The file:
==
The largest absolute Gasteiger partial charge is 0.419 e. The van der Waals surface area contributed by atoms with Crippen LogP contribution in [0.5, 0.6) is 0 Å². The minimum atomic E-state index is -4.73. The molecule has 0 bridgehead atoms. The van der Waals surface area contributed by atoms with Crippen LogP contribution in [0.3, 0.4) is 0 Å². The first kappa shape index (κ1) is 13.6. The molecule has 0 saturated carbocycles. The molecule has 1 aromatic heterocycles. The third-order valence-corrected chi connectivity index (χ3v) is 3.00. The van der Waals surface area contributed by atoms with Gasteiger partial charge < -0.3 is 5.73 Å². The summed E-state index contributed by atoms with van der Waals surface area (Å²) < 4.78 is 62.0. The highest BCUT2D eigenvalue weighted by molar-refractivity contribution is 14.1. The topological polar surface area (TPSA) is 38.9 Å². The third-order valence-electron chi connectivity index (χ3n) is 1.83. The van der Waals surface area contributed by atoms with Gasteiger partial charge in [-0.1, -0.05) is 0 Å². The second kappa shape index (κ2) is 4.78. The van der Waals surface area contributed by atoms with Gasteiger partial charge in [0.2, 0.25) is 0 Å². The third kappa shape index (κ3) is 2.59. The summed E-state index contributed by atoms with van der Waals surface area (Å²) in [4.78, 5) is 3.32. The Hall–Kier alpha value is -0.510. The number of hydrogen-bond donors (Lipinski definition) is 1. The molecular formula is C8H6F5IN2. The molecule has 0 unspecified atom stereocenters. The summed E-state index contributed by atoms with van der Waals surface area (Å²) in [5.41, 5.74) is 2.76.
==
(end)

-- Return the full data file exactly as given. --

The largest absolute Gasteiger partial charge is 0.419 e. The van der Waals surface area contributed by atoms with Crippen LogP contribution in [0.5, 0.6) is 0 Å². The minimum atomic E-state index is -4.73. The molecule has 0 bridgehead atoms. The van der Waals surface area contributed by atoms with Crippen LogP contribution in [0.3, 0.4) is 0 Å². The first kappa shape index (κ1) is 13.6. The molecule has 0 saturated carbocycles. The molecule has 1 aromatic heterocycles. The third-order valence-corrected chi connectivity index (χ3v) is 3.00. The van der Waals surface area contributed by atoms with Gasteiger partial charge < -0.3 is 5.73 Å². The summed E-state index contributed by atoms with van der Waals surface area (Å²) < 4.78 is 62.0. The highest BCUT2D eigenvalue weighted by molar-refractivity contribution is 14.1. The topological polar surface area (TPSA) is 38.9 Å². The third-order valence-electron chi connectivity index (χ3n) is 1.83. The van der Waals surface area contributed by atoms with Gasteiger partial charge in [-0.1, -0.05) is 0 Å². The second kappa shape index (κ2) is 4.78. The van der Waals surface area contributed by atoms with Gasteiger partial charge in [0.2, 0.25) is 0 Å². The third kappa shape index (κ3) is 2.59. The summed E-state index contributed by atoms with van der Waals surface area (Å²) in [4.78, 5) is 3.32. The Hall–Kier alpha value is -0.510. The number of hydrogen-bond donors (Lipinski definition) is 1. The molecular formula is C8H6F5IN2. The molecule has 0 unspecified atom stereocenters. The summed E-state index contributed by atoms with van der Waals surface area (Å²) in [5.41, 5.74) is 2.76.